Updated On
November 30, 2020

DMARC Demystified: A Basic Guide to improving Email Deliverability

E-mail is an essential form of communication in our digital world. Along with SMS, e-mail is one of the most widely used communication mediums, carrying everything from personal messages to crucial business documents.

When e-mail was first invented in 1971, messages were sent completely unencrypted and unsecured across hosts on the ARPANET. As e-mail usage increased, the vulnerabilities became more apparent. Opportunities for spam, scams, and other fraud became more widespread as the network grew.

DMARC is a domain-level standard that handles messages which are considered suspicious. This article will explain the basics of DMARC and how to use it to manage traffic on your e-mail server domain.

DMARC Definition and Use

Domain-based Message Authentication Reporting and Conformance (or DMARC) is a domain policy standard that assists in message verification and routing.

DMARC is not a replacement for Sender Policy Framework (SPF) or DomainKeys Identified Mail (DKIM). Instead, DMARC works with SPF and DKIM to provide further checks and a policy on handling messages that pass or fail verification.

A DMARC policy informs receiving e-mail servers on how to treat messages that do not pass SPF or DKIM verification. Therefore, DMARC is the final arbiter of whether a message is delivered, held for further analysis, or rejected.

How DMARC Operates

The primary key that DMARC checks is the sender domain in the From: e-mail header. Note that DMARC does not use other e-mail headers even if they are available. Using more headers would increase the likelihood of detection errors.

While it is relatively simple to spoof the From: header, this is where SPF and DKIM also factor in as "Authenticated Identifiers."

DMARC will examine the From: header of a message against the results of SPF and DKIM. If DMARC can verify the message's source, the final rating is "pass," and the message will be delivered. If DMARC, SPF, and DKIM cannot validate the source domain, the rating is "fail," and actions are taken based on your set policies. 

So now, let's look at setting up DMARC for your mail server.

An Example DMARC DNS Record

The first step in configuring DMARC is to add the appropriate record into your DNS. The DMARC entry will include information regarding your specific policies and settings for how DMARC will handle incoming mail.

A basic DMARC DNS entry will look like this:

Host: _dmarc.yourdomain.com

TTL: 1800


VALUE: v=DMARC1; p=none; rua=mailto:postmaster@yourdomain.com

In the example above, replace yourdomain.com with the real domain name on which you are configuring DMARC.

The main area of interest here is the value data since this is where you define your DMARC policies. When you are first setting up DMARC, we recommend beginning with p=none, indicating no quarantine or reject policy for messages. The setting of p=none tells DMARC to generate reports without taking any specific action, allowing you to analyze results safely.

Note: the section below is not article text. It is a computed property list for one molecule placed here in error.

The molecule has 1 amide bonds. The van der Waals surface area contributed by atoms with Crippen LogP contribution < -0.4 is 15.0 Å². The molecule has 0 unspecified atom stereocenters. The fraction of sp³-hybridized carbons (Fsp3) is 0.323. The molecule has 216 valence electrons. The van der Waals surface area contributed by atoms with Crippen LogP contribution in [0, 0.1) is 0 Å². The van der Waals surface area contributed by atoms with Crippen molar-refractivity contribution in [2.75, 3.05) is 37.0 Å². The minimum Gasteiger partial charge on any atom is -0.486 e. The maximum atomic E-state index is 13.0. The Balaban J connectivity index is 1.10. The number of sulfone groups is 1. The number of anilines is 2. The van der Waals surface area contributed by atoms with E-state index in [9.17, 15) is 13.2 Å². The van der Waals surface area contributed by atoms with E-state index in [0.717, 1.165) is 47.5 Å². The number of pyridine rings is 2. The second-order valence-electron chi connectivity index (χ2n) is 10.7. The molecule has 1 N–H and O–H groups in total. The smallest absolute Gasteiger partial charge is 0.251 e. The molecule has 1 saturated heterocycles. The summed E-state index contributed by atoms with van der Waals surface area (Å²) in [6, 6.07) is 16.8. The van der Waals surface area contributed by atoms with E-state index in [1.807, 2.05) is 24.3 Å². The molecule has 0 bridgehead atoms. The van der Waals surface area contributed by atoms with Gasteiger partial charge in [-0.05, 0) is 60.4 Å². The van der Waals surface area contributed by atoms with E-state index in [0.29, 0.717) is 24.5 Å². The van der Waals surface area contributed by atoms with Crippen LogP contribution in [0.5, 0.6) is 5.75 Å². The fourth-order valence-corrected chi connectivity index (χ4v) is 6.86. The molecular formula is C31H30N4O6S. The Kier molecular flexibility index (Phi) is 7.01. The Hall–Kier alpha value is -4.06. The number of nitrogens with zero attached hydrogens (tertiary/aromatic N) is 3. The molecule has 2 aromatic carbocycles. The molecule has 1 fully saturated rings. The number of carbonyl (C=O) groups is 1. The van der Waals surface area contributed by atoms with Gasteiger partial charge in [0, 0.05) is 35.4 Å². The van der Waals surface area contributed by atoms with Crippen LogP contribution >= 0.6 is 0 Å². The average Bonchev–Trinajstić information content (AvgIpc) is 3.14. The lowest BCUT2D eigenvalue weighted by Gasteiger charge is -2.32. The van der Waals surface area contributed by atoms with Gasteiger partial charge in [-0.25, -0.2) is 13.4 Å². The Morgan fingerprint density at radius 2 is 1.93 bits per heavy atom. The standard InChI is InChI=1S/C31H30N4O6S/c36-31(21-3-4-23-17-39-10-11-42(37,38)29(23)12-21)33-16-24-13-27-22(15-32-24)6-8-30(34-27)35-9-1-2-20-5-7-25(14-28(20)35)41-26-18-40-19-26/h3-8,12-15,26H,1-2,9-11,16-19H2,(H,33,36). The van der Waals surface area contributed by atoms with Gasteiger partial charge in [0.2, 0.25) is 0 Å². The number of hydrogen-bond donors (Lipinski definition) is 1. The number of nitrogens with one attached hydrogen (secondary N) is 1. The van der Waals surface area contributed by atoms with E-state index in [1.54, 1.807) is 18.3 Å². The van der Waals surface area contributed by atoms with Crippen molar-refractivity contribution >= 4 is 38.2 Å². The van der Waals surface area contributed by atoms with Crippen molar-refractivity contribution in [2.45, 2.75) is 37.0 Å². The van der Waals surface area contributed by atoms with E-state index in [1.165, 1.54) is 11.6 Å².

Once your DMARC configuration is satisfactory, you can update to p=quarantine or p=reject, which will hold failing messages or reject them immediately.

The rua value specifies an address which will receive reports of rejections. Active and consistent DMARC monitoring is essential, especially at the start, to verify your policies' effectiveness.

There are many additional options that you can set, such as changing the percentage of messages affected by your policy using pct=50, for example. Percent can be useful if you want to deploy policy changes to your server slowly.

Checking Your DMARC Configuration

Once you have configured your DMARC policy, it's a good idea to test that it functions the way you expect. While you can roll the changes out incrementally using the pct value outlined above, this still could negatively impact your users.

Before actively deploying your DMARC policy to users on your server, we recommend checking your policies using a DMARC analyzer.

If everything looks correct in the DMARC checker, the next step is to monitor the reporting address you specified in your DNS entry.

Depending on your mail server's size and the mail volume that you process, you may have many reports in your inbox, and they will typically contain large amounts of data.

The reports will be in XML format, and while human-readable, it can be challenging to parse by hand. We recommend using an automatic XML reformatter to convert the data into a more eye-friendly and readable format.

Either way, by examining the reports, you can see which messages are being successfully delivered or rejected and why particular messages are failing.


DMARC is a useful tool in the battle against spam, spoofing, and other communication fraud. As more and more of our lives become connected, maintaining security in our everyday communication is crucial. DMARC is an indispensable aspect of overall e-mail security.